- Other improvements such as the reduction of traffic in cities , with the consequent reduction of pollutant emissions into the atmosphere, improvement in food when eating at home, etc.
What are the main risks of teleworking?
But there are also a series of INCONVENIENCES for teleworkers , such as:
- The increase in technological means in teleworking can lead to psychosocial problems due to their use, both because of their use and the learning that this requires, and when they are used as forms of control (transparent worker syndrome), as well as the feeling that the worker to be constantly monitored through these means.
- Permanent connection (digital disconnection), with the possible repercussion in an excess of hours worked
- Discrimination of employees who are not in the workplace with respect to those who are (working hours, level of demand,…).
- Possibility of feeling of isolation and loss of corporate identity. The use of virtual platforms used in meetings, project monitoring, etc., results in a lack of personal contact, significantly reducing the teleworker’s interaction with their bosses and colleagues, which can translate into a lack of motivation and perhaps Loss of performance.
- Difficulty , when working from home, of separating the family living spaces from the work space, to avoid distractions. In many homes this is not physically possible; it is common to find, especially in cities, the person teleworking in the living room of the house, shared with the children’s leisure area, their partner, etc.
What problems does teleworking pose for companies?
But not only the inconveniences are for the workers. Companies are presented with a series of problems and uncertainties, which lead us to ask ourselves the following questions:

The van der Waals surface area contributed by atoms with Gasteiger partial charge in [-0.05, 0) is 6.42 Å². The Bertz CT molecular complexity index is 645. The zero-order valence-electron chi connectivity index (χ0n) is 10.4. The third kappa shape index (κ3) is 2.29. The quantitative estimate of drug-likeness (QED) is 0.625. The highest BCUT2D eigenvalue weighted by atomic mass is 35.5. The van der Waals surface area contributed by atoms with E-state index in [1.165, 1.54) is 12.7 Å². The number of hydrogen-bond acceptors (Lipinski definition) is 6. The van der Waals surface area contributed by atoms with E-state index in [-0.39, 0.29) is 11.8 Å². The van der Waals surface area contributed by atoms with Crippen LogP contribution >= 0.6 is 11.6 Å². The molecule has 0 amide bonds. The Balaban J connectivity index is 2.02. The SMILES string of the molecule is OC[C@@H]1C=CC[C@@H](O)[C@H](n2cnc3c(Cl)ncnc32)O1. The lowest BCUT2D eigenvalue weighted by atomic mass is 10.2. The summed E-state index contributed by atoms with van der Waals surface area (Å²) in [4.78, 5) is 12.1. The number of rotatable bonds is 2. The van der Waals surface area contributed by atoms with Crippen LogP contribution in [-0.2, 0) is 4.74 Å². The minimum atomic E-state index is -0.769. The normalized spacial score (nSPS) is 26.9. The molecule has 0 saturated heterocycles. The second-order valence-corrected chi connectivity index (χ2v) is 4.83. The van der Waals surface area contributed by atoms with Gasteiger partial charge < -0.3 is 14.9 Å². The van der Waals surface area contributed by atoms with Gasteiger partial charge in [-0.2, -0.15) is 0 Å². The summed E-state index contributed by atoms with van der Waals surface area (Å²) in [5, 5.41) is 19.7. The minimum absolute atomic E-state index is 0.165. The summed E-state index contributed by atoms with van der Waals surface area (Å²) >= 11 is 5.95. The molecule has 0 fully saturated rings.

- Are companies prepared for the digital transformation that involves the increase in technological means, software, etc.? Is there sufficient security to prevent intrusion, data leakage, virus entry, etc. (cybersecurity)?
- Will the previous incorporation of a worker to the company in the teleworking modality, suppose a change in the way of hiring? Will those workers who have adequate space be chosen over others who do not, which could be discrimination in access to work?
- How do companies assess psychosocial, ergonomic or hygienic risks (lighting, noise, temperature, humidity, etc.), especially when there are several places used for teleworking? Issue that will be developed later, in the comments to RDL 28/2020.
- When the teleworker is discharged due to accident or illness, what channels exist to verify that it was actually an accident at work or an occupational disease? Or on the contrary, how can the company prove that it was not as a consequence of the work you did for it? It will be necessary to analyze each specific case , but surely it will be difficult at times to discern both issues, which will end up in court.